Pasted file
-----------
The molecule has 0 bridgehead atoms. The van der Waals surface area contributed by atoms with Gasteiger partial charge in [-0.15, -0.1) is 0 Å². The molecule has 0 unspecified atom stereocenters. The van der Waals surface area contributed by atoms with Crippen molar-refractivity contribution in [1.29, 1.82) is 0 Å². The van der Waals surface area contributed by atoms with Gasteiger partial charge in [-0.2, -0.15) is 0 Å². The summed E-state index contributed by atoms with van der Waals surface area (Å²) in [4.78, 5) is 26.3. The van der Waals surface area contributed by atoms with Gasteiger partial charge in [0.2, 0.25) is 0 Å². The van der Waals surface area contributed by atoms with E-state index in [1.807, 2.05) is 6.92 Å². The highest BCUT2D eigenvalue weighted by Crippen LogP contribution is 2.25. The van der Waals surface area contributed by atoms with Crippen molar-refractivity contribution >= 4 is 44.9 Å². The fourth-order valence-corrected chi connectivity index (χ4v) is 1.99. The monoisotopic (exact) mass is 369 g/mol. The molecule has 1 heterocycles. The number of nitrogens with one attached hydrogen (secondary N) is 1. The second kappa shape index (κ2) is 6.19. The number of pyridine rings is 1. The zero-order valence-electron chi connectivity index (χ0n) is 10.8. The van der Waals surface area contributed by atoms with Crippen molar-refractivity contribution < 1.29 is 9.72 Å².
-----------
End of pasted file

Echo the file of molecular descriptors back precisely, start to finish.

The molecule has 0 bridgehead atoms. The van der Waals surface area contributed by atoms with Gasteiger partial charge in [-0.15, -0.1) is 0 Å². The molecule has 0 unspecified atom stereocenters. The van der Waals surface area contributed by atoms with Crippen molar-refractivity contribution in [1.29, 1.82) is 0 Å². The van der Waals surface area contributed by atoms with Gasteiger partial charge in [-0.2, -0.15) is 0 Å². The summed E-state index contributed by atoms with van der Waals surface area (Å²) in [4.78, 5) is 26.3. The van der Waals surface area contributed by atoms with Gasteiger partial charge in [0.2, 0.25) is 0 Å². The van der Waals surface area contributed by atoms with E-state index in [1.807, 2.05) is 6.92 Å². The highest BCUT2D eigenvalue weighted by Crippen LogP contribution is 2.25. The van der Waals surface area contributed by atoms with Crippen molar-refractivity contribution >= 4 is 44.9 Å². The fourth-order valence-corrected chi connectivity index (χ4v) is 1.99. The monoisotopic (exact) mass is 369 g/mol. The molecule has 1 heterocycles. The number of nitrogens with one attached hydrogen (secondary N) is 1. The second kappa shape index (κ2) is 6.19. The number of pyridine rings is 1. The zero-order valence-electron chi connectivity index (χ0n) is 10.8. The van der Waals surface area contributed by atoms with Crippen molar-refractivity contribution < 1.29 is 9.72 Å².